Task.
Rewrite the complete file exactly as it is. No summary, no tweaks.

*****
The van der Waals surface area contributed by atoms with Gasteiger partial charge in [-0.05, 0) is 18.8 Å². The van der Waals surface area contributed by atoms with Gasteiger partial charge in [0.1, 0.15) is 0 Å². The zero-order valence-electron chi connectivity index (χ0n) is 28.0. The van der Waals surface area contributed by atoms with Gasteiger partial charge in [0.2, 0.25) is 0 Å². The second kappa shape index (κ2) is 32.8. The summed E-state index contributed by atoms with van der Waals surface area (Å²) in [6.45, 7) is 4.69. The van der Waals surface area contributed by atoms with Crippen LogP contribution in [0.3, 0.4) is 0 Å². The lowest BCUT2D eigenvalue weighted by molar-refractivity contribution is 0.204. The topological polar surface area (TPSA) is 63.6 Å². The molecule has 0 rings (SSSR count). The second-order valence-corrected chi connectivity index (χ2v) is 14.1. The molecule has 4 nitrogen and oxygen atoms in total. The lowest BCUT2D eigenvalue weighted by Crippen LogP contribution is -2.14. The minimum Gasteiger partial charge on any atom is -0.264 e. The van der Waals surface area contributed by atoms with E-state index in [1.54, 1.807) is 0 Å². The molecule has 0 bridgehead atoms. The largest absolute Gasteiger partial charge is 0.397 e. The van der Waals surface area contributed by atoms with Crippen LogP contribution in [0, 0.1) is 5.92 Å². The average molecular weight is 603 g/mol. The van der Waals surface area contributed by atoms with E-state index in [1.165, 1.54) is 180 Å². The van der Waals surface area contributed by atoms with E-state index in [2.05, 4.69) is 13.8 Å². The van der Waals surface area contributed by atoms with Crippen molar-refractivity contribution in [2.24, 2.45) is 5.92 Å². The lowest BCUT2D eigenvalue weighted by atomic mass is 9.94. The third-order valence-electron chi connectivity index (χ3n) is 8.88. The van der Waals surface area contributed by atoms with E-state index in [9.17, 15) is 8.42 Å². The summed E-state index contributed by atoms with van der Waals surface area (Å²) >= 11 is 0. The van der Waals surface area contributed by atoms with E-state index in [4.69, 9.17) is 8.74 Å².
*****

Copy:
The van der Waals surface area contributed by atoms with Gasteiger partial charge in [-0.05, 0) is 18.8 Å². The van der Waals surface area contributed by atoms with Gasteiger partial charge in [0.1, 0.15) is 0 Å². The zero-order valence-electron chi connectivity index (χ0n) is 28.0. The van der Waals surface area contributed by atoms with Gasteiger partial charge in [0.2, 0.25) is 0 Å². The second kappa shape index (κ2) is 32.8. The summed E-state index contributed by atoms with van der Waals surface area (Å²) in [6.45, 7) is 4.69. The van der Waals surface area contributed by atoms with Crippen LogP contribution in [0.3, 0.4) is 0 Å². The lowest BCUT2D eigenvalue weighted by molar-refractivity contribution is 0.204. The topological polar surface area (TPSA) is 63.6 Å². The molecule has 0 rings (SSSR count). The second-order valence-corrected chi connectivity index (χ2v) is 14.1. The molecule has 4 nitrogen and oxygen atoms in total. The lowest BCUT2D eigenvalue weighted by Crippen LogP contribution is -2.14. The minimum Gasteiger partial charge on any atom is -0.264 e. The van der Waals surface area contributed by atoms with E-state index in [1.54, 1.807) is 0 Å². The molecule has 0 bridgehead atoms. The largest absolute Gasteiger partial charge is 0.397 e. The van der Waals surface area contributed by atoms with Crippen LogP contribution in [0, 0.1) is 5.92 Å². The average molecular weight is 603 g/mol. The van der Waals surface area contributed by atoms with E-state index in [1.165, 1.54) is 180 Å². The van der Waals surface area contributed by atoms with E-state index in [2.05, 4.69) is 13.8 Å². The van der Waals surface area contributed by atoms with Crippen molar-refractivity contribution in [2.24, 2.45) is 5.92 Å². The lowest BCUT2D eigenvalue weighted by atomic mass is 9.94. The third-order valence-electron chi connectivity index (χ3n) is 8.88. The van der Waals surface area contributed by atoms with E-state index in [9.17, 15) is 8.42 Å². The summed E-state index contributed by atoms with van der Waals surface area (Å²) >= 11 is 0. The van der Waals surface area contributed by atoms with E-state index in [4.69, 9.17) is 8.74 Å².